Every Day Is Extra

  • By John F. Kerry
  • Simon & Schuster
  • 640 pp.
  • Reviewed by Janet A. Martin
  • September 19, 2018

The former secretary of state and presidential candidate takes stock of his life.

Every Day Is Extra

You don't have to be a Democrat to like John Kerry's new book. Titled Every Day Is Extra, the narrative is a bold remembrance encompassing one of the most troubled half-centuries in America.

Early on, Kerry recalls the 1960s, as reflected in his own coming-of-age amid discordant opinions over national allegiance and disloyalty. The story spans his childhood in the 1950s through the end of the 20th century and into the 21st. Kerry currently holds positions as a distinguished fellow at Yale University and distinguished statesman for the Carnegie Endowment for International Peace.

John Forbes Kerry, the son of a diplomat, was raised with patriotic goals and ideals and educated at Yale. Like his WWII-veteran father, he elected to serve his country, but in a different kind of war in a singular time: the era of the Vietnam conflict.

He joined the Navy along with several of his classmates and fought as a swift-boat runner in Mekong Delta swamps on ambush missions, which were measured by the U.S. as successes numbered in body counts. The young Kerry emerged with distinction as a decorated war hero, but the carnage disillusioned him, as did its seeming lack of purpose. Kerry questioned the United States' aims and goals, and in the years following, he became a veteran opposed to Vietnam.

In 1971, he testified before the Senate Committee on Foreign Relations and petitioned Congress to stop U.S. involvement in the war, which ultimately ended in 1975. Subject to criticism and shaming, he persevered in his convictions, which, years later, led him to the halls where he could make a lasting difference: the U.S. Senate.

His book title reflects the slogan of soldiers with whom he served, who adopted "every day is extra" as encouragement to survive and return home. For Kerry, the phrase reflects an attitude about life. In his words, “an expression of gratitude for survival when others did not make it…a pledge to live a life of purpose…to keep faith with the gift of my extra days."

Those days became decades of public service — first as a prosecutor in Massachusetts and then as lieutenant governor. Elected to the U.S. Senate in 1984, he eventually served five terms. Kerry became the Democratic presidential nominee in 2004 in a close-call election which he lost to George W. Bush by one state — Ohio.

Dusting himself off after the campaign, Kerry returned to the Senate, chaired the Foreign Relations Committee, and, in 2013, became secretary of state, traveling to broker peace in many of the world’s trouble spots, including the Middle East, Syria, and Iran.

In 2016, he signed the UN Paris Agreement on Climate Change on behalf of the United States while holding his 2-year-old granddaughter on his lap, a symbolic gesture indicating his commitment to protecting the planet for future generations.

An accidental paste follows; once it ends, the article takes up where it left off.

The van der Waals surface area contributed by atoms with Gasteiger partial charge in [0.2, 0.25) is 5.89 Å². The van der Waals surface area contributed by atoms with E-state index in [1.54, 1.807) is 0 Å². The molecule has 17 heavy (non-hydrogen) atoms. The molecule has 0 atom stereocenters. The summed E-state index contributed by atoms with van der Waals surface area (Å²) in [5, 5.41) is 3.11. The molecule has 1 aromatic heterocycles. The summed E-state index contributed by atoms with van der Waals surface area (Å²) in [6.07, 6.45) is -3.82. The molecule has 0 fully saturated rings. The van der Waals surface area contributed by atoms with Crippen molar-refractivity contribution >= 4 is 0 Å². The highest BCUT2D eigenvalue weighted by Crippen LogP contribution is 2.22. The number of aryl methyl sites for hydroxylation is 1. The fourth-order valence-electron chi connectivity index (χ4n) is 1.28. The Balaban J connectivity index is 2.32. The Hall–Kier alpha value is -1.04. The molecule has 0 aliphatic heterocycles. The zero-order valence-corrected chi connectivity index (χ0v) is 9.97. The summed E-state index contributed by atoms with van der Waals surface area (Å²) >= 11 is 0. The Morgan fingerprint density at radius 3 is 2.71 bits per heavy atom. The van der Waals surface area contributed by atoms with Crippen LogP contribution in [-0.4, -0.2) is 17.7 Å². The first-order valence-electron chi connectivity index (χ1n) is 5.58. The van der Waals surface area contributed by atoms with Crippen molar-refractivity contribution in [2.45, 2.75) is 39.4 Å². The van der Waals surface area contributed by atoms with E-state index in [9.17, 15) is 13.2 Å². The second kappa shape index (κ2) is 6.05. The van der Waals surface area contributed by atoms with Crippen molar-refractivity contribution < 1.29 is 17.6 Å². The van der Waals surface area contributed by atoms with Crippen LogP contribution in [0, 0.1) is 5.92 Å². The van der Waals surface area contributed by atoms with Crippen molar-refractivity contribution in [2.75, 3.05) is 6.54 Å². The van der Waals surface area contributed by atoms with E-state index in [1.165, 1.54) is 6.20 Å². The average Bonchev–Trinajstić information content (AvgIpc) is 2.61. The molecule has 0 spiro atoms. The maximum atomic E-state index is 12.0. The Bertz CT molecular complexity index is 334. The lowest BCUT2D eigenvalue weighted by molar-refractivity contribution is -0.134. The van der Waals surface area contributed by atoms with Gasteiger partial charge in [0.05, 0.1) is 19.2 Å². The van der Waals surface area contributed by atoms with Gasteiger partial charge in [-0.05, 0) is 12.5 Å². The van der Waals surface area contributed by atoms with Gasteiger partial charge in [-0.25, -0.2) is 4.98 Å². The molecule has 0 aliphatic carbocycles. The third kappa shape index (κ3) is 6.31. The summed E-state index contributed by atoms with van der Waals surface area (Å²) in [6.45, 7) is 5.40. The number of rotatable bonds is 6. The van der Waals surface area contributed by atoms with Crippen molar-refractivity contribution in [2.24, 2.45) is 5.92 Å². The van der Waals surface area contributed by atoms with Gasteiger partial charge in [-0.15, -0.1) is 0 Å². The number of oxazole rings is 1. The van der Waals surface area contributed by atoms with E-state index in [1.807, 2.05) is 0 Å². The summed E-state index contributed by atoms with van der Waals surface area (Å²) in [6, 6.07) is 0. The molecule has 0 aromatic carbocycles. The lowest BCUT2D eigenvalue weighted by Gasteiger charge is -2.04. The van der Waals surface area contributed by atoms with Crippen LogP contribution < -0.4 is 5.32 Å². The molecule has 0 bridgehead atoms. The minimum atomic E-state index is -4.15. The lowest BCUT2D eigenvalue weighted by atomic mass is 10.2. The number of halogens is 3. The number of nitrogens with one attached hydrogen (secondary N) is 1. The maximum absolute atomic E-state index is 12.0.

As he tells his life story, which is largely positive, Kerry does not shrink from calling out mistakes he judges the U.S. has made in foreign entanglements and identifying the administrations and the individuals who made them.

He recalls the background of situations as they occurred; he includes profiles of friendships, including those with Senators Ted Kennedy and John McCain and President Obama, who, coincidentally, were making history themselves.

Kerry is particularly proud to have befriended McCain to "end the war about the war" by reviewing countless declassified documents and making trips to Vietnam to ascertain the fates of fallen soldiers missing in action who were suspected of being captured and held after the war by the North Vietnamese.

Using archaeological methodology — a fragment of bone, a scrap of clothing, a tooth — and also meticulous forensic investigations, Kerry and McCain's committee members "were able to uncover the remains of more than seven hundred service members brought home to still-mourning families who all deserved answers."

Another impressive feat recorded by the author was not only the work that he and McCain led to uncover MIA/POW evidence, but also the fact that they formed a genuine friendship. He concludes: "If a protester and a prisoner of war can find common ground on the most divisive of issues, finding common ground on almost anything else didn't seem so hard after all."

Such prevailing optimism is matched by Kerry's intelligent and practical appraisal of the historical and cultural reasons — the why — behind what motivates foreign leaders and informs their decisions. Clearly, optimism and research proved valuable traits toward effective diplomacy.

For 50 years, John F. Kerry has been on the front line of events known to most Americans only through newspaper headlines and TV reports. For this reason, and for many others, Every Day Is Extra is worthwhile reading. Not only is it the convincing telling of one life, it is also the faithful memoir of an era.

Janet A. Martin is a career journalist living in Gordonsville, Virginia. She is the author of Catch the Wind, a fictionalized memoir of four girls coming of age in the South in the 1960s. Contact her at [email protected].

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